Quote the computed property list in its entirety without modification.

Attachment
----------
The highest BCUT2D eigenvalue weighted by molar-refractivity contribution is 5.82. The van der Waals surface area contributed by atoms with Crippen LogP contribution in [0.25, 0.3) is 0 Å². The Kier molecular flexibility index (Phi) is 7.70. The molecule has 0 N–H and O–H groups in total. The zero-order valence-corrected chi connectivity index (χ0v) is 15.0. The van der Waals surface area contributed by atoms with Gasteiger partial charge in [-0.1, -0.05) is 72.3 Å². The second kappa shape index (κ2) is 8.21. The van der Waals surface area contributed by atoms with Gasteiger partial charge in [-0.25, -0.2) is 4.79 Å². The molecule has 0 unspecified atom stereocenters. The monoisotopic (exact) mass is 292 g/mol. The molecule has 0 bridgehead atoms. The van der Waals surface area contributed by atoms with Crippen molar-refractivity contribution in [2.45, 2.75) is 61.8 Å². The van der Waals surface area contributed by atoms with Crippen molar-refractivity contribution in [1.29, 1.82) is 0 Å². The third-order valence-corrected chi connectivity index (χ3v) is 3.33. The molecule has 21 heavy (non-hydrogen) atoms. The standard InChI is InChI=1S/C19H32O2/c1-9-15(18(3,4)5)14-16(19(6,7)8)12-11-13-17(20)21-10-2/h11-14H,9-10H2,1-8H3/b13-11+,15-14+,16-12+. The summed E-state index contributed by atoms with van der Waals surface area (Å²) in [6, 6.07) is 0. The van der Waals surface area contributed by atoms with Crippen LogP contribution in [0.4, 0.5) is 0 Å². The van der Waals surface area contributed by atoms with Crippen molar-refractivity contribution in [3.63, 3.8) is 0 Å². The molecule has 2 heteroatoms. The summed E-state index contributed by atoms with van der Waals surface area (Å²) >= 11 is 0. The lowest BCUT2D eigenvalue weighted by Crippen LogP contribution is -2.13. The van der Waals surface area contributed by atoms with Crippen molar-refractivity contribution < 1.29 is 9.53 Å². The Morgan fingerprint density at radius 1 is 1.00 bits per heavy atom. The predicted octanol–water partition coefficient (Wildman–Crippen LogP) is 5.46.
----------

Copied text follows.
The highest BCUT2D eigenvalue weighted by molar-refractivity contribution is 5.82. The van der Waals surface area contributed by atoms with Crippen LogP contribution in [0.25, 0.3) is 0 Å². The Kier molecular flexibility index (Phi) is 7.70. The molecule has 0 N–H and O–H groups in total. The zero-order valence-corrected chi connectivity index (χ0v) is 15.0. The van der Waals surface area contributed by atoms with Gasteiger partial charge in [-0.1, -0.05) is 72.3 Å². The second kappa shape index (κ2) is 8.21. The van der Waals surface area contributed by atoms with Gasteiger partial charge in [-0.25, -0.2) is 4.79 Å². The molecule has 0 unspecified atom stereocenters. The monoisotopic (exact) mass is 292 g/mol. The molecule has 0 bridgehead atoms. The van der Waals surface area contributed by atoms with Crippen molar-refractivity contribution in [2.45, 2.75) is 61.8 Å². The van der Waals surface area contributed by atoms with Crippen molar-refractivity contribution in [1.29, 1.82) is 0 Å². The third-order valence-corrected chi connectivity index (χ3v) is 3.33. The molecule has 21 heavy (non-hydrogen) atoms. The standard InChI is InChI=1S/C19H32O2/c1-9-15(18(3,4)5)14-16(19(6,7)8)12-11-13-17(20)21-10-2/h11-14H,9-10H2,1-8H3/b13-11+,15-14+,16-12+. The summed E-state index contributed by atoms with van der Waals surface area (Å²) in [6, 6.07) is 0. The van der Waals surface area contributed by atoms with Crippen LogP contribution in [0.4, 0.5) is 0 Å². The van der Waals surface area contributed by atoms with Crippen molar-refractivity contribution in [3.63, 3.8) is 0 Å². The molecule has 2 heteroatoms. The summed E-state index contributed by atoms with van der Waals surface area (Å²) >= 11 is 0. The lowest BCUT2D eigenvalue weighted by Crippen LogP contribution is -2.13. The van der Waals surface area contributed by atoms with Crippen molar-refractivity contribution < 1.29 is 9.53 Å². The Morgan fingerprint density at radius 1 is 1.00 bits per heavy atom. The predicted octanol–water partition coefficient (Wildman–Crippen LogP) is 5.46.